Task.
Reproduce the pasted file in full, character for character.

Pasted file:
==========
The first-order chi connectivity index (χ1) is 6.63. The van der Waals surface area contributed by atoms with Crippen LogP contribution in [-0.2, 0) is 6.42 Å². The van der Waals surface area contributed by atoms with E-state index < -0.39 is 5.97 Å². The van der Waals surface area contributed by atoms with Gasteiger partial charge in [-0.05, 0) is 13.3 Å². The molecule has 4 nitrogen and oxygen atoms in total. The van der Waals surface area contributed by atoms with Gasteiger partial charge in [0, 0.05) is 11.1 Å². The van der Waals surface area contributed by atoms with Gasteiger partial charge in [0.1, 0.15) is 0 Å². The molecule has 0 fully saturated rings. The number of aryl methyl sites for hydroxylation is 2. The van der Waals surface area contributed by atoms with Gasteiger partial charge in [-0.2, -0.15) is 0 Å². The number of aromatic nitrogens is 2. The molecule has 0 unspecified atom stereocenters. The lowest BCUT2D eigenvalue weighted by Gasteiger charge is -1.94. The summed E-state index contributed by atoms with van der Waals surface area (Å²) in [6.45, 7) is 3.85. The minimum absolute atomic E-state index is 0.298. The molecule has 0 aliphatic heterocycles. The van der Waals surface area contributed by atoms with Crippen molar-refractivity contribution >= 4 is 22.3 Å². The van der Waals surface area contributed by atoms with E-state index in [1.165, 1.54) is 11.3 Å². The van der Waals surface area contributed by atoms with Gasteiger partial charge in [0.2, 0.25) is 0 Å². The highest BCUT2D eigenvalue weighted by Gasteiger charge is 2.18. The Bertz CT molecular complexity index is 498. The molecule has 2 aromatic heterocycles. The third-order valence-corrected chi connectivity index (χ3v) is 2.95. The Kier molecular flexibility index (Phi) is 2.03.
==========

The first-order chi connectivity index (χ1) is 6.63. The van der Waals surface area contributed by atoms with Crippen LogP contribution in [-0.2, 0) is 6.42 Å². The van der Waals surface area contributed by atoms with E-state index < -0.39 is 5.97 Å². The van der Waals surface area contributed by atoms with Gasteiger partial charge in [-0.05, 0) is 13.3 Å². The molecule has 4 nitrogen and oxygen atoms in total. The van der Waals surface area contributed by atoms with Gasteiger partial charge in [0, 0.05) is 11.1 Å². The van der Waals surface area contributed by atoms with Gasteiger partial charge in [0.1, 0.15) is 0 Å². The molecule has 0 fully saturated rings. The number of aryl methyl sites for hydroxylation is 2. The van der Waals surface area contributed by atoms with Gasteiger partial charge in [-0.2, -0.15) is 0 Å². The number of aromatic nitrogens is 2. The molecule has 0 unspecified atom stereocenters. The lowest BCUT2D eigenvalue weighted by Gasteiger charge is -1.94. The summed E-state index contributed by atoms with van der Waals surface area (Å²) in [6.45, 7) is 3.85. The minimum absolute atomic E-state index is 0.298. The molecule has 0 aliphatic heterocycles. The van der Waals surface area contributed by atoms with Crippen molar-refractivity contribution >= 4 is 22.3 Å². The van der Waals surface area contributed by atoms with E-state index in [1.165, 1.54) is 11.3 Å². The van der Waals surface area contributed by atoms with Gasteiger partial charge in [0.2, 0.25) is 0 Å². The highest BCUT2D eigenvalue weighted by Gasteiger charge is 2.18. The Bertz CT molecular complexity index is 498. The molecule has 2 aromatic heterocycles. The third-order valence-corrected chi connectivity index (χ3v) is 2.95. The Kier molecular flexibility index (Phi) is 2.03.